Extracting large photovoltages from a-SiC photocathodes with an amorphous TiO2 front surface field layer for solar hydrogen evolution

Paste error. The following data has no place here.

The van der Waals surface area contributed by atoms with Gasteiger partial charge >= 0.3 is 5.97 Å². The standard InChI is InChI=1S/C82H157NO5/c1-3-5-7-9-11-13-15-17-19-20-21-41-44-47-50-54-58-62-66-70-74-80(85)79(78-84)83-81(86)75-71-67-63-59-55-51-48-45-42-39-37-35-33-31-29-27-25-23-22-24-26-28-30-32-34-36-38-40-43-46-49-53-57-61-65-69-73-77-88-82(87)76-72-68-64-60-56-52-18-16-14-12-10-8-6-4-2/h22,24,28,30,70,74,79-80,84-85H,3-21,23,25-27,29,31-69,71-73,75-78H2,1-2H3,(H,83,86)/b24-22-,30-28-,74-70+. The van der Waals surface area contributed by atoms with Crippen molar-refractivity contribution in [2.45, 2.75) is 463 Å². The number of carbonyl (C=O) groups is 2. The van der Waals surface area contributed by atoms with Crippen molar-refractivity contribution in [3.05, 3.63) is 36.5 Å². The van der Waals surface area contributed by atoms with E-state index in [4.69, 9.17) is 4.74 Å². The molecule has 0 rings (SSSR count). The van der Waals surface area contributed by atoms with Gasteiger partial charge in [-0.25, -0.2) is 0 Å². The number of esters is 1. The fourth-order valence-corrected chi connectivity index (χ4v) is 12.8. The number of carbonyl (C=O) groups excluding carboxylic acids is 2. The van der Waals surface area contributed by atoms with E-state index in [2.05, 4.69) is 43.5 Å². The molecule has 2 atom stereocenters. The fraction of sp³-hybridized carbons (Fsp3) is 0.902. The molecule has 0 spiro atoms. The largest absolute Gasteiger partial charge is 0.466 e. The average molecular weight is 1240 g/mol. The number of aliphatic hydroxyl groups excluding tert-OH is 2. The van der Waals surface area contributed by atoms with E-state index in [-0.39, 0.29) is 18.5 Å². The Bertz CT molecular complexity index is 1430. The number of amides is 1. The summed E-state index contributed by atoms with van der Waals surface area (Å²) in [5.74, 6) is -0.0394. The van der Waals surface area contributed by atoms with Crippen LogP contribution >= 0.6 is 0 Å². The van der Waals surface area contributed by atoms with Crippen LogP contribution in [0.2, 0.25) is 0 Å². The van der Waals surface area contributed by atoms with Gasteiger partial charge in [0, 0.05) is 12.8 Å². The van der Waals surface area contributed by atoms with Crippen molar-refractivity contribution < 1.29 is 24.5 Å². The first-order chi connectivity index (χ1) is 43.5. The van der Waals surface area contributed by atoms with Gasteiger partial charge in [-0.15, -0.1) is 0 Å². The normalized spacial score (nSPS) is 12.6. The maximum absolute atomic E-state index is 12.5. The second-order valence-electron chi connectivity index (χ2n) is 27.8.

A thin film heterojunction photocathode is fabricated by depositing an n-type amorphous titanium dioxide (TiO2) onto a p-type/intrinsic hydrogenated amorphous silicon carbide (a-SiC). Using this configuration, the photovoltage of the photocathode increases from 0.5 V to 0.8 V under open circuit conditions, indicating the change in band-edge energetics from the semiconductor–liquid junction to the isolated solid p–i–n junction. The p–i–n structure produces an internal electric field that increases the operating photovoltage, and subsequently improves the drift mechanism of photogenerated charge carriers across the intrinsic layer. The enhancement of the photovoltage leads to a very positive photocurrent onset potential of +0.8 V vs. RHE and exhibits a photocurrent density of 8.3 mA cm−2 at 0 V vs. RHE with only a 100 nm absorber layer. The a-SiC photocathode with a front surface field amorphous TiO2 layer shows a high stability for 12 hours of operation under photocatalytic conditions. This high performance, very thin, and earth-abundant photocathode is very promising for integration with smaller band gap solar absorbers to form a multijunction system for highly efficient bias-free solar water splitting devices.